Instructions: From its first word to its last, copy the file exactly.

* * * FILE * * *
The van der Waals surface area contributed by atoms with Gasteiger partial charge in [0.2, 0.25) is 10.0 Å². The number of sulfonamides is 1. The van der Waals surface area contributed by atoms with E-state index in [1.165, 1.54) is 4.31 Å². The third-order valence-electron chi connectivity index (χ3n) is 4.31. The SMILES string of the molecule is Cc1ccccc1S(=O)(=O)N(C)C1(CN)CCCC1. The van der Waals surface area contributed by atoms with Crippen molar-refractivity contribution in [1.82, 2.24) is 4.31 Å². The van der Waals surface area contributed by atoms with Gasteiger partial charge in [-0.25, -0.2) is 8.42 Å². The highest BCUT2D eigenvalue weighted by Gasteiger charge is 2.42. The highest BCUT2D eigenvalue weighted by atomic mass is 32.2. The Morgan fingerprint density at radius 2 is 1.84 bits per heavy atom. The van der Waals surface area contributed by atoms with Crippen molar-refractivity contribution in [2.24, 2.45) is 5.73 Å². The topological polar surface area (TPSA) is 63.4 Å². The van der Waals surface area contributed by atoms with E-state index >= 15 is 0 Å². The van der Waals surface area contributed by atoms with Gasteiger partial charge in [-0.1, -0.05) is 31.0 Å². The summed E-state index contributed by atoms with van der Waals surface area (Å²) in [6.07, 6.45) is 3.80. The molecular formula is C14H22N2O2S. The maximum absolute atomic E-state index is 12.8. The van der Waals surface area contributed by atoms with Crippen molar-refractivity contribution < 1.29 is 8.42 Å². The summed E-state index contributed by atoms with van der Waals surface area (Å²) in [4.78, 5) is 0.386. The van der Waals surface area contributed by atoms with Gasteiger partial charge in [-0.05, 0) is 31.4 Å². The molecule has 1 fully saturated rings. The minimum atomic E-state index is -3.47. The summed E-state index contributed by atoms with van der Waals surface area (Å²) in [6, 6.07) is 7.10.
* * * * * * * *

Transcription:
The van der Waals surface area contributed by atoms with Gasteiger partial charge in [0.2, 0.25) is 10.0 Å². The number of sulfonamides is 1. The van der Waals surface area contributed by atoms with E-state index in [1.165, 1.54) is 4.31 Å². The third-order valence-electron chi connectivity index (χ3n) is 4.31. The SMILES string of the molecule is Cc1ccccc1S(=O)(=O)N(C)C1(CN)CCCC1. The van der Waals surface area contributed by atoms with Crippen molar-refractivity contribution in [1.82, 2.24) is 4.31 Å². The van der Waals surface area contributed by atoms with Gasteiger partial charge in [-0.25, -0.2) is 8.42 Å². The highest BCUT2D eigenvalue weighted by Gasteiger charge is 2.42. The highest BCUT2D eigenvalue weighted by atomic mass is 32.2. The Morgan fingerprint density at radius 2 is 1.84 bits per heavy atom. The van der Waals surface area contributed by atoms with Crippen molar-refractivity contribution in [2.24, 2.45) is 5.73 Å². The topological polar surface area (TPSA) is 63.4 Å². The van der Waals surface area contributed by atoms with E-state index >= 15 is 0 Å². The van der Waals surface area contributed by atoms with Gasteiger partial charge in [-0.1, -0.05) is 31.0 Å². The summed E-state index contributed by atoms with van der Waals surface area (Å²) in [6.07, 6.45) is 3.80. The molecular formula is C14H22N2O2S. The maximum absolute atomic E-state index is 12.8. The van der Waals surface area contributed by atoms with Crippen molar-refractivity contribution < 1.29 is 8.42 Å². The summed E-state index contributed by atoms with van der Waals surface area (Å²) in [4.78, 5) is 0.386. The van der Waals surface area contributed by atoms with Gasteiger partial charge in [-0.05, 0) is 31.4 Å². The molecule has 1 fully saturated rings. The minimum atomic E-state index is -3.47. The summed E-state index contributed by atoms with van der Waals surface area (Å²) in [6, 6.07) is 7.10.